Click Fraud Could Cost Advertisers $6.3 Billion in 2015

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The bots are taking over, and that's bad news for advertisers.

The idea is that some companies use bots (or real people) to flood ads with clicks and views. Not every provider is as good as Google at detecting fraud. Some of them don't care as much as Google - which means that when advertisers pay money to have their ads hosted and expect to reach a huge audience...they may only be reaching a small percentage of that. Meaning that they money they pay to spread their ads is largely wasted.

"The most startling finding: Only 20 percent of the campaign's 'ad impressions' - ads that appear on a computer or smartphone screen - were even seen by actual people."

On WebmasterWorld, users are debating whether this hurts advertisers or publishers more. It's a tricky subject - because the value of the companies generating the fake clicks is somewhat difficult to understand. How does one make money selling clicks if everyone knows that they're fake?

Ian Kelly wrote:
Most often the fraud clicks are being sent through a higher tier provider where the fraud control isn't as good...You're right that they get caught, eventually. Their goal is to make as much money as they can before that happens. Once they get caught they either switch providers or start over with another account/site... Generally the providers that syndicate Google ads have to be more diligent because G is better at catching fraud before the first payment. The ones that don't use G or Bing are often pretty lax, allowing a lot of questionable traffic at very low CPC rates.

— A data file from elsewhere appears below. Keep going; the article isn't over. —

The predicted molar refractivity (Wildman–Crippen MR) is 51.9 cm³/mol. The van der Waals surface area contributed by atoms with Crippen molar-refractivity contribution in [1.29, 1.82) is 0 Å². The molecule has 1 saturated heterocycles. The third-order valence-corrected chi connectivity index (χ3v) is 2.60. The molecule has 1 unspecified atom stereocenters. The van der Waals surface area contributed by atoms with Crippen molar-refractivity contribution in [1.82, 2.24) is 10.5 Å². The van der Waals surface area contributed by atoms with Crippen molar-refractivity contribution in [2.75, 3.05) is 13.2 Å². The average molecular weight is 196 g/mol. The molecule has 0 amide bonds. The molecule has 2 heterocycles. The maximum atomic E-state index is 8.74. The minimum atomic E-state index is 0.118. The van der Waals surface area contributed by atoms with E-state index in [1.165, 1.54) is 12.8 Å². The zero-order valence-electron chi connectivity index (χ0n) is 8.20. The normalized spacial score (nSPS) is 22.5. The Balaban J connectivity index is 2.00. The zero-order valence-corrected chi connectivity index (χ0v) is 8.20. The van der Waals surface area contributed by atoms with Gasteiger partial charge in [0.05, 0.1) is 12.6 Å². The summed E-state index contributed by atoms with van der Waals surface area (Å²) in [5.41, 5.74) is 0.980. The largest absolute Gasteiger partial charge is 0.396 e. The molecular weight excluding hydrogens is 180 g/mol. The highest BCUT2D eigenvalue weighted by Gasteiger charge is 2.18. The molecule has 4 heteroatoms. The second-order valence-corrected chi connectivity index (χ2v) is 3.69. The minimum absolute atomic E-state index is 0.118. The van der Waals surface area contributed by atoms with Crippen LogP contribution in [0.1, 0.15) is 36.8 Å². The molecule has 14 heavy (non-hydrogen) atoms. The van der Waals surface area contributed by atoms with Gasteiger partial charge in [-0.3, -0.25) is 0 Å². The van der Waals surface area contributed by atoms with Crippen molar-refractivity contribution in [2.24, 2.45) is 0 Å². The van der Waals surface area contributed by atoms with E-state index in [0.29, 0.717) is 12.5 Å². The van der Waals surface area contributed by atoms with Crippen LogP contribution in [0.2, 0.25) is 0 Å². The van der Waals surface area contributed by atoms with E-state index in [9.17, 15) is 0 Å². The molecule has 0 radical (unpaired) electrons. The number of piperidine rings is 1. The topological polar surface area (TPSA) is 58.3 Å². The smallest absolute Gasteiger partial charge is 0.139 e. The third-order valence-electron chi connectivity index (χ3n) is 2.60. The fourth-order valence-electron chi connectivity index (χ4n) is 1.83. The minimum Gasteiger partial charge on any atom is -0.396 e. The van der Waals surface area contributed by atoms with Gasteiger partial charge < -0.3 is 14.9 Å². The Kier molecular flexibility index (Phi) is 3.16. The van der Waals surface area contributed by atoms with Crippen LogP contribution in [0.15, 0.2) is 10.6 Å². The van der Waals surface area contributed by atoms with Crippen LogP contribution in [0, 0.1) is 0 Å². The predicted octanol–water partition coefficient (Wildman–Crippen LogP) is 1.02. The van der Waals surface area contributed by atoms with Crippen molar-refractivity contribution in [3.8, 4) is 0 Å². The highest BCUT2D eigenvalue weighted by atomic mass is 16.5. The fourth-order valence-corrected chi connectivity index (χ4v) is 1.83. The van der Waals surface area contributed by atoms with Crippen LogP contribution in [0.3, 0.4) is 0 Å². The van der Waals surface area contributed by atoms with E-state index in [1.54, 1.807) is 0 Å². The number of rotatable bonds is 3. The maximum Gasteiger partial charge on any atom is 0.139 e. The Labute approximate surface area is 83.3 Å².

This follows startling news earlier last month that ad blocking might cost up to $22 billion in lost revenue this year.

Comments

Click fraud

The problem with all ad platforms is they do not and will not tell the advertiser who is clicking on their ad. Obviously not by name, but by IP address and or a unique identifier. Yet, Google and BING allow the advertiser to exclude an IP address. We battled this for months. There are a few pay per click detection and prevention services out there. And we pretty much tested a them all before settling on Clickreport.com.

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